Nearly fifty years ago a church in Pittsburgh chose to integrate one of the most segregated hours of the week—11:00 on Sunday morning. Three Presbyterian churches merged, two White and one Black. I’ve been a member for almost 48 of those years. The Black members of the church are teachers, doctors, professors, principals, post office workers, bankers, prison guards, sales people, assistant administrators, social workers, military personnel, musicians, ministers, unemployed, retired, parents, grandparents, young, gay, straight, hearing impaired or disabled in another way. Almost all of the men have experienced some hostility from the police. Most every Black member has experienced discrimination. Yet, I’ve never heard hate or anger, just some sighs at times. Frequently, we’ve found commonalities in our membership in minority groups, such as stereotyping. Most often my Black friends give honest accounts of their days, often spiced with humor, and show a willingness to do good in their small circles.
This week marks 22 years since the suffocation death of Jonny Gammage, a 31-year-old man driving his Pittsburgh Steeler’s cousin’s jaguar. Five suburban Pittsburgh police officers held him down, applying so much pressure to his back and neck that he couldn’t breathe. Although the coroner’s jury recommended a charge of homicide for all 5 White officers, the D.A. chose only involuntary manslaughter. Although there were two trials, both juries deadlocked, the latter in an 11-1 decision. The vote to convict came from the lone Black member of the jury. In 2014, Eric Garner was killed by New York White police in a similar manner. This week in Pittsburgh a jury declared a mistrial in the paralysis of Black motorist, Leon Ford, after being shot by a White police officer. He misidentified Mr. Ford, despite his license and car registration showing that he was who he said he was. Apparently, the officers were looking for another Black man named Ford who was an alleged drug dealer. The all-White jury deadlocked.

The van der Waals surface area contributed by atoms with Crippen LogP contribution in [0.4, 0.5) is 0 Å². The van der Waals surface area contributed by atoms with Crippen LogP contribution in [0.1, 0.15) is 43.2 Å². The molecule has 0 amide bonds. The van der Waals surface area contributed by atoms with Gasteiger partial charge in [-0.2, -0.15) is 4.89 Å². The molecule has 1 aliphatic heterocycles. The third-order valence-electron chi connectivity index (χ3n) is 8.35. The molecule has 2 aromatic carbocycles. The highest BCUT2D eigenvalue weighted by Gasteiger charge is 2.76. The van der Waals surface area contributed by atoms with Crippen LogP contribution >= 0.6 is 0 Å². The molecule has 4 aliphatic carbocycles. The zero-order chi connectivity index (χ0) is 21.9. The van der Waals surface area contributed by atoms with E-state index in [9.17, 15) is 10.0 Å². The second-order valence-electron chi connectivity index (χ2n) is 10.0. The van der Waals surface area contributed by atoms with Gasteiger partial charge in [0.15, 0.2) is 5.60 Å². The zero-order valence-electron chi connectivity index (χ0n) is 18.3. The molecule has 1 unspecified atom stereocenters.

The issues around race that have surfaced over the past year trouble me more than I can say.
Several authors have written beautifully on this subject: Angie Thomas, The Hate U Give, Kekla Magoon, How It Went Down, and Reynolds and Kiely, All American Boys. These are young adult writers and their novels, but I’d also recommend the adult novel by Jodie Picoult, Small Great Things. Picoult has done a tremendous amount of research for this novel, and though parts are not always nuanced, I think she could appeal to a very large audience who might be moved by her characters. The words of these authors will surpass any I can offer about the heartbreaking divide on racial lines we are experiencing.